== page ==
Artificial Intelligence in Agriculture – Is That Possible?

At one of the recent conferences we’ve discusses the possibility to apply artificial intelligence to agriculture and the great benefits of it.
Through numerous investigations it was found out that economics can make a significant improvement after moving from theoretical artificial intelligence concept to its practical application in the agriculture niche.
Actually, what an artificial intelligence is? First of all, it’s a study of creating software and computers that feature the intelligent behavior.
The machine learning involves computers’ ability to learn from a great variety of calculations and data in order to finally provide an appropriate decision.
One of our experts specified a number of agricultural applications that can be used for technology purposes. One of these applications, which feature artificial intelligence, can fast and easily predict the outcome in the fermentation process in cattle. The expert confirmed that the level of nutritional analysis of a feed, which usually takes up to 48 hours by conventional methods, will take no more than 4 hours with artificial intelligence.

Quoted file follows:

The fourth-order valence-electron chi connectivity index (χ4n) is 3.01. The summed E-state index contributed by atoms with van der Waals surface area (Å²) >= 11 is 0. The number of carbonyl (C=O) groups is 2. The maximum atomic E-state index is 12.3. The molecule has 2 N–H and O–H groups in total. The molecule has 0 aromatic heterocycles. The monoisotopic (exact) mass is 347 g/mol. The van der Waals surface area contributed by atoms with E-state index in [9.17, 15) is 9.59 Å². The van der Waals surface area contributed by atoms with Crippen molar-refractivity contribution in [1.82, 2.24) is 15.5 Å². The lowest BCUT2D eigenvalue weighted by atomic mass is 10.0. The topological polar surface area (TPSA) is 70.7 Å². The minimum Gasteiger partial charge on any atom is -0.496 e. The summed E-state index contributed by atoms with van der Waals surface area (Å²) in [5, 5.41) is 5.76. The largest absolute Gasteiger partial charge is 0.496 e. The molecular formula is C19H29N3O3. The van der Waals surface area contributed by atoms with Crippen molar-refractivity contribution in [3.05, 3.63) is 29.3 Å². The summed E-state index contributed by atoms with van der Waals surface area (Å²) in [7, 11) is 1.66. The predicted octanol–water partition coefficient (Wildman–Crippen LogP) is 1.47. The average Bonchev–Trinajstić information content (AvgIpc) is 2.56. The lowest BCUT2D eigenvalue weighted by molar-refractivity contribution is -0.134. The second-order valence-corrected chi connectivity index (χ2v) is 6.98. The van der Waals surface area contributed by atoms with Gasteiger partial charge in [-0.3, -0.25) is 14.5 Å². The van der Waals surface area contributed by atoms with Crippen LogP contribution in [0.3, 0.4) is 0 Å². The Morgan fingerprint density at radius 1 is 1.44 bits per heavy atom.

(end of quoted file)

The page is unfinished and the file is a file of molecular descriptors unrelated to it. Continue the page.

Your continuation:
Today there are also available special systems, which can recognize cows’ faces in dairy units. You can monitor and evaluate both individual and group behavior, analyze feeding and body condition score.
When it comes to agriculture, farmers know how important is to timely diagnose cow’s lameness. Measuring the arch in the cow’s back will help to get timely informed about early signs of the problem.
The fact is that you can spend less on feeding the cows once you get aware of what they will and will not eat. Moreover, detecting the lameness of a cow on an early stage, you can save months of lower production.
Artificial intelligence can be also used in the drone technology. Using the drones you can see a detailed picture of crops in the fields. Get a detailed mapping of frost damage in a maze crop, monitor the grass growth and get information about dry matter in a soybean, which can be later used to identify an ideal time for harvest.
If today drones can handle up to 300lbs, one day a fleet of drones will be able to replace professional combine harvesters.
The experts confirm that as the software evolves, the costs for this type of technology will be decreased as it’s already happened to other technologies, which are now commonly used in various industries.
Thanks for reading,
AI.Business Team